State and Regional overview
The total reported crush of South Australian winegrapes in 2016 was 817,981 tonnes. This was an increase of 14% above the 2015 harvest of 716,592 tonnes. Nationally, there was an estimated non-response rate of 10.0%; however a specific non-response rate for South Australia is not known.
Over the previous five years (from 2011 – 2015), the average State production is 723,983 tonnes, with a low of 681,319 tonnes in 2013 and a high of 716,592 tonnes in 2015. The 2016 crush is up by 17% against the last five year average. It is the highest crush for the state since 2006.
The top three regions by volume in 2016 were the Riverland with 56% of the crush (456,988 tonnes), Langhorne Creek with 7.3% (60,119 tonnes) and the Barossa Valley with 6.6% (54,137 tonnes). Many regions had significant increases in tonnage, including Langhorne Creek (up by 54%), Padthaway (up by 77%), McLaren Vale (up by 44%) and Wrattonbully (up by 43%). The Adelaide Hills had an increase of 21% in tonnes, and the Barossa Valley 23%, while the Clare Valley was up by 30%. The Riverland increased its production by 1% on the 2015 vintage
The total estimated value of the crush was $581 million, up by $180 million (45%) compared with 2015. The average purchase value per tonne across the state increased from $577 in 2015 to $631 per tonne.
The red crush produced 496,463 tonnes, which was 17% higher than the 2015 crush (422,776 tonnes) and 14% above the five year average (435,732 tonnes); whilst the white crush production increased by 9% to 321,518 tonnes, which is 10% above the five year average (292,092 tonnes).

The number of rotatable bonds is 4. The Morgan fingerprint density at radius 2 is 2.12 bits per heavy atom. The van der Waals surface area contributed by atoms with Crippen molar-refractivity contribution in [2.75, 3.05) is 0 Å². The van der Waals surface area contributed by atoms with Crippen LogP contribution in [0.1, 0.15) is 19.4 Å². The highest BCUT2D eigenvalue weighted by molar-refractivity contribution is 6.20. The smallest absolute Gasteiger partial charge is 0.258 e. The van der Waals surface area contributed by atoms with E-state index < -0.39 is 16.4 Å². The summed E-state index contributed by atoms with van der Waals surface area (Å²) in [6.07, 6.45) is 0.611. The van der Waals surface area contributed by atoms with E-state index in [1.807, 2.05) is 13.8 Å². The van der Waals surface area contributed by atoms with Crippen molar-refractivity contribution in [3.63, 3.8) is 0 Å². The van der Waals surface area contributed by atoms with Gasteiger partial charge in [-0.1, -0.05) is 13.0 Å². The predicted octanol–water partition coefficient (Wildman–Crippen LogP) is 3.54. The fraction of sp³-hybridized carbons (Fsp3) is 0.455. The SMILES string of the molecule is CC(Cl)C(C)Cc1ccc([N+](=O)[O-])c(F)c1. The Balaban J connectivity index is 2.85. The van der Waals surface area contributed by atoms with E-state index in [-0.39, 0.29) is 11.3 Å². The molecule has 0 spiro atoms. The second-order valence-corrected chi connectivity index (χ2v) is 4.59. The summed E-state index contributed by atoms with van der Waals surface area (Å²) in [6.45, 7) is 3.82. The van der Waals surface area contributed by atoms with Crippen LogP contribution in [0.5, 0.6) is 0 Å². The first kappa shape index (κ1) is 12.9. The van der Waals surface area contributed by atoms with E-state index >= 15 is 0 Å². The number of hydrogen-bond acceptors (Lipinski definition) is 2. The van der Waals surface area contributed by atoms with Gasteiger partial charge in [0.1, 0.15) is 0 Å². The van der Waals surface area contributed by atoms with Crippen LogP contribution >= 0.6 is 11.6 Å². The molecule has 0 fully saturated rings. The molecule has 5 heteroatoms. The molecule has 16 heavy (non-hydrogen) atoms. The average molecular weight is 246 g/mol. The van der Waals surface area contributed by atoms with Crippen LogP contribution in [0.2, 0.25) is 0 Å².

Shiraz was up by 30,000 tonnes (12.5%) and accounted for 48% (239,594 tonnes) of the red crush, with Cabernet Sauvignon second at 30% (149,976 tonnes – up by 36,000 tonnes) and Merlot third at 9% (45,384 tonnes).
Among the white varieties, Chardonnay was up by 20,000 tonnes and accounted for 52% (166,136 tonnes) of the white production, with Sauvignon Blanc (11%) next and Colombard dropping by 5,000 tonnes and slipping from 11% to 8% of the white crush. Pinot Gris/Pinot Grigio increased by nearly 4,000 tonnes – a 40% increase.
Note: changes to the methodology for the survey collection in 2015 mean that direct comparisons of tonnages and prices with previous years should be interpreted with caution.
Planting data derived from the Vinehealth Australia1 vineyard register shows that there were 75,858 hectares planted to vines in South Australia as at 30 April 2016. This represents a decrease of 260 hectares since 2015. Although there have been net decreases in the previous four years in total planted area, the current area planted is 6,000 hectares higher than it was in 2004.
There was a total of 462 hectares (<1% of the total area) planted in spring 2015 (including top-working and replacements) compared with 864 hectares planted in the 2014-15 season. Of the new plantings, red varieties accounted for 86% compared with white varieties at 10% and tablegrapes at 4%. 50% of new plantings were Shiraz (231 ha) and 27% were Cabernet Sauvignon (231 ha).
There was a total of 3,394 growers registered with the Board as at 30 April 2016. This was slightly fewer than at the same time last year. 2,013 growers (59%) have properties smaller than 10 hectares and account for 11% of the total vineyard area, while 128 growers (4%) have properties larger than 100 hectares (in the same region) and account for 40% of the vineyard area.
State summary Historical winegrape crush South Australia 1997 – 2016